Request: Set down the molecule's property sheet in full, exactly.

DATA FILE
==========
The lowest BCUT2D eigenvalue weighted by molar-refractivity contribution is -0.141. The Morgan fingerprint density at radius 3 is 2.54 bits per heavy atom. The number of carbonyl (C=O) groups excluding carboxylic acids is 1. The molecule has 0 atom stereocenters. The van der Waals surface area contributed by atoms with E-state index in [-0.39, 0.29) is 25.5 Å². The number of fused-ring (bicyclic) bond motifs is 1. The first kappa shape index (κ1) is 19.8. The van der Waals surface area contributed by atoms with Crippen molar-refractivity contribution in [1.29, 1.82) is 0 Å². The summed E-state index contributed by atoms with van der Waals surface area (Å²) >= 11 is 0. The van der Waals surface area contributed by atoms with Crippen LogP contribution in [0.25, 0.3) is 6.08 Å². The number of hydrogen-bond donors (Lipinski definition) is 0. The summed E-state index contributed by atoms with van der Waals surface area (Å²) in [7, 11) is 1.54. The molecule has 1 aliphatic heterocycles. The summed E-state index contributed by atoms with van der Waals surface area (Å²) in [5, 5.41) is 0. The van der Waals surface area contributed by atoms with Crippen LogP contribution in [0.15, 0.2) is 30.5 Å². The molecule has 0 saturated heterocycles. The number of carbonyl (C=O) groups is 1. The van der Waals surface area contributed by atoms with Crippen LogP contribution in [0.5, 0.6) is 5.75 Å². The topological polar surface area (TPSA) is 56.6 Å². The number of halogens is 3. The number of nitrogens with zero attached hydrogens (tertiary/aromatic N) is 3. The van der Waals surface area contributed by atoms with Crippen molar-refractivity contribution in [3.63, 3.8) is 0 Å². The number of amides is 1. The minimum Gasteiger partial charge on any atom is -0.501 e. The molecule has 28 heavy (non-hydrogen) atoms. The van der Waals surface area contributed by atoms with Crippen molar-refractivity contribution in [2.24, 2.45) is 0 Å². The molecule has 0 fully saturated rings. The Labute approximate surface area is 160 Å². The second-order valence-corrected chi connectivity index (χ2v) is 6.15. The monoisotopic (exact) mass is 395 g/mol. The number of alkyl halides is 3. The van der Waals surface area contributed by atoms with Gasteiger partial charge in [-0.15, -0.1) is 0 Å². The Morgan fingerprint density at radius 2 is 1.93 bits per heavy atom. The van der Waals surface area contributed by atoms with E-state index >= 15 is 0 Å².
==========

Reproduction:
The lowest BCUT2D eigenvalue weighted by molar-refractivity contribution is -0.141. The Morgan fingerprint density at radius 3 is 2.54 bits per heavy atom. The number of carbonyl (C=O) groups excluding carboxylic acids is 1. The molecule has 0 atom stereocenters. The van der Waals surface area contributed by atoms with E-state index in [-0.39, 0.29) is 25.5 Å². The number of fused-ring (bicyclic) bond motifs is 1. The first kappa shape index (κ1) is 19.8. The van der Waals surface area contributed by atoms with Crippen molar-refractivity contribution in [1.29, 1.82) is 0 Å². The summed E-state index contributed by atoms with van der Waals surface area (Å²) >= 11 is 0. The van der Waals surface area contributed by atoms with Crippen LogP contribution in [0.25, 0.3) is 6.08 Å². The number of hydrogen-bond donors (Lipinski definition) is 0. The summed E-state index contributed by atoms with van der Waals surface area (Å²) in [7, 11) is 1.54. The molecule has 1 aliphatic heterocycles. The summed E-state index contributed by atoms with van der Waals surface area (Å²) in [5, 5.41) is 0. The van der Waals surface area contributed by atoms with Crippen LogP contribution in [0.15, 0.2) is 30.5 Å². The molecule has 0 saturated heterocycles. The number of carbonyl (C=O) groups is 1. The van der Waals surface area contributed by atoms with Crippen LogP contribution in [0.5, 0.6) is 5.75 Å². The topological polar surface area (TPSA) is 56.6 Å². The number of halogens is 3. The number of nitrogens with zero attached hydrogens (tertiary/aromatic N) is 3. The van der Waals surface area contributed by atoms with Crippen molar-refractivity contribution in [3.63, 3.8) is 0 Å². The number of amides is 1. The minimum Gasteiger partial charge on any atom is -0.501 e. The molecule has 28 heavy (non-hydrogen) atoms. The van der Waals surface area contributed by atoms with Crippen molar-refractivity contribution in [2.24, 2.45) is 0 Å². The molecule has 0 fully saturated rings. The Labute approximate surface area is 160 Å². The second-order valence-corrected chi connectivity index (χ2v) is 6.15. The monoisotopic (exact) mass is 395 g/mol. The number of alkyl halides is 3. The van der Waals surface area contributed by atoms with Gasteiger partial charge in [-0.15, -0.1) is 0 Å². The Morgan fingerprint density at radius 2 is 1.93 bits per heavy atom. The van der Waals surface area contributed by atoms with E-state index >= 15 is 0 Å².